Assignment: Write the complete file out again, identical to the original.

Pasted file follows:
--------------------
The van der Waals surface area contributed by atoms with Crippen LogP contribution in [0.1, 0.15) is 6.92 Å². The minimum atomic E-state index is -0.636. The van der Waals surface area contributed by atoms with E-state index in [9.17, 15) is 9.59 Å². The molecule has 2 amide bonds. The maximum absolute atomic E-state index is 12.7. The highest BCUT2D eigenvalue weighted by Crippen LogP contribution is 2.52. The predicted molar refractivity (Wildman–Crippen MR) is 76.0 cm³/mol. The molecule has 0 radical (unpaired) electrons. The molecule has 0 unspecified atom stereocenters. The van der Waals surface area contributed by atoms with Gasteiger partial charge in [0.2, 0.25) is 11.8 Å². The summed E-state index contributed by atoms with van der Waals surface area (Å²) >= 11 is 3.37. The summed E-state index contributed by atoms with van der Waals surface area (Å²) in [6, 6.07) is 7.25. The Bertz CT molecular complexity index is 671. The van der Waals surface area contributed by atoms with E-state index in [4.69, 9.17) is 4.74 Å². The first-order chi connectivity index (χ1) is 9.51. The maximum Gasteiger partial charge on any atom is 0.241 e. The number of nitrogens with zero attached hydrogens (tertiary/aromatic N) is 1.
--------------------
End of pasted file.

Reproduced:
The van der Waals surface area contributed by atoms with Crippen LogP contribution in [0.1, 0.15) is 6.92 Å². The minimum atomic E-state index is -0.636. The van der Waals surface area contributed by atoms with E-state index in [9.17, 15) is 9.59 Å². The molecule has 2 amide bonds. The maximum absolute atomic E-state index is 12.7. The highest BCUT2D eigenvalue weighted by Crippen LogP contribution is 2.52. The predicted molar refractivity (Wildman–Crippen MR) is 76.0 cm³/mol. The molecule has 0 radical (unpaired) electrons. The molecule has 0 unspecified atom stereocenters. The van der Waals surface area contributed by atoms with Gasteiger partial charge in [0.2, 0.25) is 11.8 Å². The summed E-state index contributed by atoms with van der Waals surface area (Å²) >= 11 is 3.37. The summed E-state index contributed by atoms with van der Waals surface area (Å²) in [6, 6.07) is 7.25. The Bertz CT molecular complexity index is 671. The van der Waals surface area contributed by atoms with E-state index in [4.69, 9.17) is 4.74 Å². The first-order chi connectivity index (χ1) is 9.51. The maximum Gasteiger partial charge on any atom is 0.241 e. The number of nitrogens with zero attached hydrogens (tertiary/aromatic N) is 1.